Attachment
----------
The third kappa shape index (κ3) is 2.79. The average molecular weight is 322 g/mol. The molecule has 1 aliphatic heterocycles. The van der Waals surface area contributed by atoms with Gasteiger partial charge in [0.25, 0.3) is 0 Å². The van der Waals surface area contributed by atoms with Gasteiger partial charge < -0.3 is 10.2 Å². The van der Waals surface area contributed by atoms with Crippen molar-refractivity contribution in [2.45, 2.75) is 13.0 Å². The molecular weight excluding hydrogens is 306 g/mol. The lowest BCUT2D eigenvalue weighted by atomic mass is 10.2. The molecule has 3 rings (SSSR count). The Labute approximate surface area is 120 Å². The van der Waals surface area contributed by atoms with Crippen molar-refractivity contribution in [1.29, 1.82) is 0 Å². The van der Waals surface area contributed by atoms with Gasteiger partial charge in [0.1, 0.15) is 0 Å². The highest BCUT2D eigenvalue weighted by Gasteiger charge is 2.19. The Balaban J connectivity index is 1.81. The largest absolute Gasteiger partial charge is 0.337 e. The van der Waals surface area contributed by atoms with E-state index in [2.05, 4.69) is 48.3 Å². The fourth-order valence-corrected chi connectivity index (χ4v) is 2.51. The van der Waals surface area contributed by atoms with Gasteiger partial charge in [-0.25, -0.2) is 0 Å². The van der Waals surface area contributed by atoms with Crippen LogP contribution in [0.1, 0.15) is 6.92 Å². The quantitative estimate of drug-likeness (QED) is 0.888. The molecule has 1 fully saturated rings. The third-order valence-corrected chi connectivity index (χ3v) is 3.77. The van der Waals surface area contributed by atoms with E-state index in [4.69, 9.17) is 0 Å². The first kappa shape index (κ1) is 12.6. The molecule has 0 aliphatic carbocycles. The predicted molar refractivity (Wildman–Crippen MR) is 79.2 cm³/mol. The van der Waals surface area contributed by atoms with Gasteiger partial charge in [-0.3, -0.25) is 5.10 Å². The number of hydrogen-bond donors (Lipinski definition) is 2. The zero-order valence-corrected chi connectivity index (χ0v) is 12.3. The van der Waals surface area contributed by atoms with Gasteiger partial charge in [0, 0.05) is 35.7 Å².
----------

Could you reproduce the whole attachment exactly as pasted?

The third kappa shape index (κ3) is 2.79. The average molecular weight is 322 g/mol. The molecule has 1 aliphatic heterocycles. The van der Waals surface area contributed by atoms with Gasteiger partial charge in [0.25, 0.3) is 0 Å². The van der Waals surface area contributed by atoms with Gasteiger partial charge < -0.3 is 10.2 Å². The van der Waals surface area contributed by atoms with Crippen molar-refractivity contribution in [2.45, 2.75) is 13.0 Å². The molecular weight excluding hydrogens is 306 g/mol. The lowest BCUT2D eigenvalue weighted by atomic mass is 10.2. The molecule has 3 rings (SSSR count). The Labute approximate surface area is 120 Å². The van der Waals surface area contributed by atoms with Crippen molar-refractivity contribution in [1.29, 1.82) is 0 Å². The van der Waals surface area contributed by atoms with Gasteiger partial charge in [0.1, 0.15) is 0 Å². The highest BCUT2D eigenvalue weighted by Gasteiger charge is 2.19. The Balaban J connectivity index is 1.81. The largest absolute Gasteiger partial charge is 0.337 e. The van der Waals surface area contributed by atoms with E-state index in [2.05, 4.69) is 48.3 Å². The fourth-order valence-corrected chi connectivity index (χ4v) is 2.51. The van der Waals surface area contributed by atoms with Gasteiger partial charge in [-0.25, -0.2) is 0 Å². The van der Waals surface area contributed by atoms with Crippen LogP contribution in [0.1, 0.15) is 6.92 Å². The quantitative estimate of drug-likeness (QED) is 0.888. The molecule has 1 fully saturated rings. The third-order valence-corrected chi connectivity index (χ3v) is 3.77. The van der Waals surface area contributed by atoms with E-state index in [4.69, 9.17) is 0 Å². The first kappa shape index (κ1) is 12.6. The molecule has 0 aliphatic carbocycles. The predicted molar refractivity (Wildman–Crippen MR) is 79.2 cm³/mol. The van der Waals surface area contributed by atoms with Gasteiger partial charge in [-0.3, -0.25) is 5.10 Å². The number of hydrogen-bond donors (Lipinski definition) is 2. The zero-order valence-corrected chi connectivity index (χ0v) is 12.3. The van der Waals surface area contributed by atoms with Gasteiger partial charge in [0, 0.05) is 35.7 Å².